Join this family help save baby sea turtles as they hatch along the coast of Anna Maria Island, Florida, then make their way to the sea.
My previous coverage of Anna Maria Island revealed a myriad of subtropical family fun to be explored during the off season. A family destination truly worthy of a visit is one where there is always something new to discover, and just when I think I have covered everything, nature reminds me to pay more attention.
During our return visit, with a professional background in the natural and biological sciences, I found myself paying special attention to the fenced off endangered sea turtle nest directly in front of our oceanfront apartment balcony at the height of the August hatching season.
Understanding the Sea Turtles Dilemma
We frequently read local paper coverage of unfortunate artificial light-induced hatchling migrations away from the ocean and have seen nests marked off in the sand before. We knew about how the mother sea turtles return to their place of birth to lay eggs, and how they must hatch in the total absence of artificial light to navigate to the ocean… but never during the day so as to avoid becoming sea gull food.
At Anna Maria, we learned that these already endangered species would be a lot worse off if it weren’t for an army of diligent volunteers assuring that the eggs hatch properly. These midwives and “midhusbands” of the surf also return to count all the hatched eggs, rescue any stragglers and report all the results to the governing regulatory agency which gives the permits to the volunteers – touching these cute and magnificent creatures is otherwise illegal.
The latest account of a light-induced misdirection of hatchlings to their vehicular death made our room-front nature preserve that much more valuable and prompted a little research with the local visitor’s bureau and the volunteer office of Anna Maria Island Turtle Watch, Inc. (941/778-5638) nearby.
Being a Nest Monitor
At this non-profit, we learned even more about sea turtles and were inducted into their organization as temporary Nest Monitors. We even had a chance to view a planned release at another beach — hatchlings held in a bucket after being found by lifeguards. Accustomed to such experiences only on TV nature shows, seeing this event for real was something we would never forget.
Armed with their deputized mission of nest monitoring, my children, Drew (10) and Susan (8), diligently checked the nest for signs of activity every night. Two nights before we left, we observed surface sand movement in the afternoon.
A Star Is Born
Turtle Watch quickly arrived with their donated ATV. Loyal residents and visitors joined the volunteers for babysitting well into the evening. By 8pm, a sunken hole had formed in the sand and little subsurface flippers could be seen twitching at intervals.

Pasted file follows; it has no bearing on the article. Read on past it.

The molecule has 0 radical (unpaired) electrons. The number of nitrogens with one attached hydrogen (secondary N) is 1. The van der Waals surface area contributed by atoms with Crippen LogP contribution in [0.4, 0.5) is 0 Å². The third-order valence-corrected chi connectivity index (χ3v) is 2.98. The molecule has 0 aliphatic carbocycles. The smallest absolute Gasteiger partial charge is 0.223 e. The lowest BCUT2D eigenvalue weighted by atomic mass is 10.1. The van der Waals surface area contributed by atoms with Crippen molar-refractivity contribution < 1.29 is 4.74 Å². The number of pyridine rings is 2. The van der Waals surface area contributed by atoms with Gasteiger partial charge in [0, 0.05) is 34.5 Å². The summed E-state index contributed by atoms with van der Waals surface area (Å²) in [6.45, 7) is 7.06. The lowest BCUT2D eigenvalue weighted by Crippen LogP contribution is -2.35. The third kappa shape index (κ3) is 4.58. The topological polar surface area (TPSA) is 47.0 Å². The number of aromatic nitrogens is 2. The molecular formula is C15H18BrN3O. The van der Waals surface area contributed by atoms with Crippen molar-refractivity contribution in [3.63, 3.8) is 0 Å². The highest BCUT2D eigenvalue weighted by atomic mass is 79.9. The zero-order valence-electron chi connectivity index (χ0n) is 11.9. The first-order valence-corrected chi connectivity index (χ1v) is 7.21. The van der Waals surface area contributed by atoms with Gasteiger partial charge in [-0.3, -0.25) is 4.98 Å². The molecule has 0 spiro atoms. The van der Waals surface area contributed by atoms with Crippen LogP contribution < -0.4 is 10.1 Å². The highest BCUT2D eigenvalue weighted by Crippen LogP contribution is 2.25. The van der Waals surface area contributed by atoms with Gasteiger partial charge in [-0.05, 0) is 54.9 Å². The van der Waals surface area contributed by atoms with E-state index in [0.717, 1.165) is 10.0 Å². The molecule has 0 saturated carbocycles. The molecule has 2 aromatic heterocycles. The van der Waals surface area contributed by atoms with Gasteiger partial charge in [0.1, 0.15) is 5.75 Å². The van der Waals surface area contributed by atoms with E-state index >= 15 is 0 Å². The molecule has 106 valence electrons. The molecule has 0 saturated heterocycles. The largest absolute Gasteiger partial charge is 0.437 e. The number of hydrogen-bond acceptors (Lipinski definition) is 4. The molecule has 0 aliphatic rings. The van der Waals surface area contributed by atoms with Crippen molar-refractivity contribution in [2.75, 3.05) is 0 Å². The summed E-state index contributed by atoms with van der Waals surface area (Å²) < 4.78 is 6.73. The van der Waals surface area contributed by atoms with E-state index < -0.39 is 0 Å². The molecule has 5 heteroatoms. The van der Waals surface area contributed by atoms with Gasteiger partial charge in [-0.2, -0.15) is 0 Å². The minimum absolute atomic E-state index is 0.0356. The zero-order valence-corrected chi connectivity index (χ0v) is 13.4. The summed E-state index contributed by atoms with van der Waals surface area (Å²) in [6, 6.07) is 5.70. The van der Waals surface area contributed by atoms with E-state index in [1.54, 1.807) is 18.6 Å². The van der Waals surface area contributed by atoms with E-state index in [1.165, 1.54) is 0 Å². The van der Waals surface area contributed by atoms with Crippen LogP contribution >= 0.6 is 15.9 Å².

Building lights were strategically turned off and one was quickly reminded how even starlight, the turtles’ beacon, provides ample illumination once the eye can adjust. Drew and Susan sat faithfully nest-side the whole time and what amazed me the most was their ability to sit quietly and motionless for hours. Turtles were able to command what I could not.
Under turtle-invisible red beam flashlights, the creatures increased their bouts of fits and starts but failed to trigger the threshold needed to begin the instinctive chain reaction of a nest-synchronized exodus. Finally, at about 9:30pm, labor ceased and delivery occurred.
As if on cue, they spilled forth from their sandy womb like a herd of tarantulas to the squealing delight of children and adults alike.
Drew likened it to a horror movie without the horror and realized this was a rare experience. Spreading into a fan-shaped flow of crawling reptilian carpet, they enveloped many of the bystanders, requiring everyone to stand where they were to avoid accidentally stepping on the tykes.
We will always remember the tickling of their proportionally large flippers as they crawled over our bare feet toward their waiting refuge. While interaction with humans is kept to a minimum, some stragglers needed redirecting and coaxing in the right direction. Susan very diligently led one apprehensive turtle to its appropriate destination by pretending to be its mother. Other bystanders herded the rest as necessary.
In about 20 minutes, all that was left on the beach was the occasional ghost crab, the gurgling of the surf and a silent breeze.
If you decide to go, here are some very good online resources to help you plan your trip and join a volunteer organization. It’s truly a remarkable experience, for adults and kids alike. Click here for quick turtle facts, photos and turtle conservation activities in Florida.
Some other helpful links on this topic are:
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